# Swapping springs in series

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1. Oct 8, 2014

### user977784078

1. The problem statement, all variables and given/known data
Suppose you have 2 springs in series, one is linear and one is non-linear. Initially the linear spring is at the top position and the non-linear is on bottom. Does swapping the springs affect the system?

2. Relevant equations
1/k_eq = 1/k1 + 1/k2
This equation doesn't apply though since we have a non-linear spring.
x_tot = x1 + x2
3. The attempt at a solution
I would say that it does not affect the system because x_tot in both cases will be equal, hence, F will be equal. x_tot = x1 + x2 = x2 + x1

Is this correct?

2. Oct 8, 2014

### BvU

Dear user, welcome to PF :)

If you remember where the relevant equation came from, you see that there they added the extensions: xtotal = x1+ x2 and substituted F/k1 and F/k2, respectively. So each of the springs feels the same F. That is also the case if the spring is not ideal and x is some other kind of function of F. So F isn't equal because the x_tot is equal (that is not a given; in fact that's what the exercise asks you to show!). But x_tot is equal because the F that cause the xi is the same for each spring involved, threfore the xi are equal, and yes, x1 + x2 = x2 + x1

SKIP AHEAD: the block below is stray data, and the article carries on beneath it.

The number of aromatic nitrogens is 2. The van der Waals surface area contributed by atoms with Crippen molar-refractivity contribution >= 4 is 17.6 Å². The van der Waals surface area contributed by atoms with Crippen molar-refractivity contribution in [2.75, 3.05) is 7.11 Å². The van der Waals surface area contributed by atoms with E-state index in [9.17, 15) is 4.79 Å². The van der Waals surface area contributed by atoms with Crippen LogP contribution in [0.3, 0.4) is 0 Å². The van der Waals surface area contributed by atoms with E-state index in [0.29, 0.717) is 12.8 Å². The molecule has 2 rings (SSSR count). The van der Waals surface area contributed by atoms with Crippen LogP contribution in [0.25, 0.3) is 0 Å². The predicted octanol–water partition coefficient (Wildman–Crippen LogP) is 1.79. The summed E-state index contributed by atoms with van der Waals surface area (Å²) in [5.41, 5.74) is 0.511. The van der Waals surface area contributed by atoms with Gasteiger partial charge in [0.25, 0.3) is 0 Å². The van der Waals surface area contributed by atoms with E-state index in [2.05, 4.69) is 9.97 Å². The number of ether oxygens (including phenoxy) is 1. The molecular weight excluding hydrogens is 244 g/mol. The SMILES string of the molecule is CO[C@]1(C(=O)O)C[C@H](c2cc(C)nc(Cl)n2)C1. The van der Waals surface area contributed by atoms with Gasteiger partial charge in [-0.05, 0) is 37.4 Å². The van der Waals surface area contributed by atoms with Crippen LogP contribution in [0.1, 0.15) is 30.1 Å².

3. Oct 8, 2014

### OldEngr63

The same force acts through both springs (because they are in series). Each spring sees a particular deflection across that spring; the total deflection of the series pair is the sum of these deflections. The order in which the load gets to the spring is immaterial; they will experience the same relative deflections in either case. As BvU said (in different notation), d1 + d2 = d2 + d1

4. Oct 9, 2014

### user977784078

Thank you. I understand now.